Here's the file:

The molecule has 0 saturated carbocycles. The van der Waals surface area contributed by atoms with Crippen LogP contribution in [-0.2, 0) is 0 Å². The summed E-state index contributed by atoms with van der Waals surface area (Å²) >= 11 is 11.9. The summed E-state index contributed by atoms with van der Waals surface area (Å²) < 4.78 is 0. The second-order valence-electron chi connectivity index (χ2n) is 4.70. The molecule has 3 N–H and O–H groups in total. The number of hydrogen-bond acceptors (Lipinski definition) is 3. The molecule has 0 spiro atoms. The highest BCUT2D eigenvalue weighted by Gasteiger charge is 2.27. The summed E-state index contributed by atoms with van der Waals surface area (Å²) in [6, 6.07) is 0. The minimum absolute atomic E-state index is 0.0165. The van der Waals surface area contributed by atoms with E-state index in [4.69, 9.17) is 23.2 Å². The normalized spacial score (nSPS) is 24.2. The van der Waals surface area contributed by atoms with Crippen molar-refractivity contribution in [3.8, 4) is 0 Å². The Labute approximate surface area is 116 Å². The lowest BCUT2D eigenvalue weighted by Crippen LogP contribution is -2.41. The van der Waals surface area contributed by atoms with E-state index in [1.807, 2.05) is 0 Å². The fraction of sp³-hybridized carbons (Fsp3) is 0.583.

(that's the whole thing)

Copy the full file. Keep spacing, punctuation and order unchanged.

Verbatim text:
The molecule has 0 saturated carbocycles. The van der Waals surface area contributed by atoms with Crippen LogP contribution in [-0.2, 0) is 0 Å². The summed E-state index contributed by atoms with van der Waals surface area (Å²) >= 11 is 11.9. The summed E-state index contributed by atoms with van der Waals surface area (Å²) < 4.78 is 0. The second-order valence-electron chi connectivity index (χ2n) is 4.70. The molecule has 3 N–H and O–H groups in total. The number of hydrogen-bond acceptors (Lipinski definition) is 3. The molecule has 0 spiro atoms. The highest BCUT2D eigenvalue weighted by Gasteiger charge is 2.27. The summed E-state index contributed by atoms with van der Waals surface area (Å²) in [6, 6.07) is 0. The minimum absolute atomic E-state index is 0.0165. The van der Waals surface area contributed by atoms with E-state index in [4.69, 9.17) is 23.2 Å². The normalized spacial score (nSPS) is 24.2. The van der Waals surface area contributed by atoms with Crippen molar-refractivity contribution in [3.8, 4) is 0 Å². The Labute approximate surface area is 116 Å². The lowest BCUT2D eigenvalue weighted by Crippen LogP contribution is -2.41. The van der Waals surface area contributed by atoms with E-state index in [1.807, 2.05) is 0 Å². The fraction of sp³-hybridized carbons (Fsp3) is 0.583.